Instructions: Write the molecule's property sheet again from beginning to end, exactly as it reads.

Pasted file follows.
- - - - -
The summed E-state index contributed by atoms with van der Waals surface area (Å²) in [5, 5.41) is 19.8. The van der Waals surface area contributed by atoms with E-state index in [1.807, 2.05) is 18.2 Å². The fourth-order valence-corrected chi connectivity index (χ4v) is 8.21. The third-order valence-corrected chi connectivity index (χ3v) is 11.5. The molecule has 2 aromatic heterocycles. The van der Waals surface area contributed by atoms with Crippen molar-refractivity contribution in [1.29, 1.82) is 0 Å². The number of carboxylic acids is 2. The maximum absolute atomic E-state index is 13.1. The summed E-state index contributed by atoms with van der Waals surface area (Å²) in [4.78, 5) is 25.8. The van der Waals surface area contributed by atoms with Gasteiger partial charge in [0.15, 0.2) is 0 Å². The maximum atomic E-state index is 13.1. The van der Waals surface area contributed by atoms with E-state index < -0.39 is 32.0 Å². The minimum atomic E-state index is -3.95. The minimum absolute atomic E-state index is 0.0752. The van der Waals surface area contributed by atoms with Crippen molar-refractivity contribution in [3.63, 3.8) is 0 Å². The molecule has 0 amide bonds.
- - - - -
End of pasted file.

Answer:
The summed E-state index contributed by atoms with van der Waals surface area (Å²) in [5, 5.41) is 19.8. The van der Waals surface area contributed by atoms with E-state index in [1.807, 2.05) is 18.2 Å². The fourth-order valence-corrected chi connectivity index (χ4v) is 8.21. The third-order valence-corrected chi connectivity index (χ3v) is 11.5. The molecule has 2 aromatic heterocycles. The van der Waals surface area contributed by atoms with Crippen molar-refractivity contribution in [1.29, 1.82) is 0 Å². The number of carboxylic acids is 2. The maximum absolute atomic E-state index is 13.1. The summed E-state index contributed by atoms with van der Waals surface area (Å²) in [4.78, 5) is 25.8. The van der Waals surface area contributed by atoms with Gasteiger partial charge in [0.15, 0.2) is 0 Å². The maximum atomic E-state index is 13.1. The van der Waals surface area contributed by atoms with E-state index < -0.39 is 32.0 Å². The minimum atomic E-state index is -3.95. The minimum absolute atomic E-state index is 0.0752. The van der Waals surface area contributed by atoms with Crippen molar-refractivity contribution in [3.63, 3.8) is 0 Å². The molecule has 0 amide bonds.